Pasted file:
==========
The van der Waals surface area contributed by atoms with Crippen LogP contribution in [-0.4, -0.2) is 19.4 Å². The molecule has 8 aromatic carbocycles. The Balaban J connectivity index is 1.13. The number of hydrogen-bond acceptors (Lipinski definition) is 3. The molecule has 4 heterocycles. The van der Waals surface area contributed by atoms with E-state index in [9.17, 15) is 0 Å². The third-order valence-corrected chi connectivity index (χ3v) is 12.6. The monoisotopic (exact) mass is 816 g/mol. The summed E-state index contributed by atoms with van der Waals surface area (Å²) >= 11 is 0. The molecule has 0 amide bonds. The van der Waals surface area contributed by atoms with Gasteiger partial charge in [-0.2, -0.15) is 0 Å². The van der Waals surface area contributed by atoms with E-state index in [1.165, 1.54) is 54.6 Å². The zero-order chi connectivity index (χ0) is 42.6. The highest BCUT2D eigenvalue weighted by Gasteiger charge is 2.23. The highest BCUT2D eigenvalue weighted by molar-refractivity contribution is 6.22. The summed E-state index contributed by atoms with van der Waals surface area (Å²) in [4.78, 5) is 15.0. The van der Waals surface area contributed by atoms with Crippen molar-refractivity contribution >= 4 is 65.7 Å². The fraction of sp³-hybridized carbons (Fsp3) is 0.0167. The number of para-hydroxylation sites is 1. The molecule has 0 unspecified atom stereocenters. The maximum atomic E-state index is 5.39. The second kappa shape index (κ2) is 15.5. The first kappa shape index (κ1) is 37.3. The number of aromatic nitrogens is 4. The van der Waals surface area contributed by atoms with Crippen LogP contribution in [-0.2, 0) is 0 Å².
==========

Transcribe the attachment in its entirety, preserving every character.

The van der Waals surface area contributed by atoms with Crippen LogP contribution in [-0.4, -0.2) is 19.4 Å². The molecule has 8 aromatic carbocycles. The Balaban J connectivity index is 1.13. The number of hydrogen-bond acceptors (Lipinski definition) is 3. The molecule has 4 heterocycles. The van der Waals surface area contributed by atoms with E-state index in [9.17, 15) is 0 Å². The third-order valence-corrected chi connectivity index (χ3v) is 12.6. The monoisotopic (exact) mass is 816 g/mol. The summed E-state index contributed by atoms with van der Waals surface area (Å²) >= 11 is 0. The molecule has 0 amide bonds. The van der Waals surface area contributed by atoms with Gasteiger partial charge in [-0.2, -0.15) is 0 Å². The van der Waals surface area contributed by atoms with E-state index in [1.165, 1.54) is 54.6 Å². The zero-order chi connectivity index (χ0) is 42.6. The highest BCUT2D eigenvalue weighted by Gasteiger charge is 2.23. The highest BCUT2D eigenvalue weighted by molar-refractivity contribution is 6.22. The summed E-state index contributed by atoms with van der Waals surface area (Å²) in [4.78, 5) is 15.0. The van der Waals surface area contributed by atoms with Crippen molar-refractivity contribution >= 4 is 65.7 Å². The fraction of sp³-hybridized carbons (Fsp3) is 0.0167. The number of para-hydroxylation sites is 1. The molecule has 0 unspecified atom stereocenters. The maximum atomic E-state index is 5.39. The second kappa shape index (κ2) is 15.5. The first kappa shape index (κ1) is 37.3. The number of aromatic nitrogens is 4. The van der Waals surface area contributed by atoms with Crippen LogP contribution in [-0.2, 0) is 0 Å².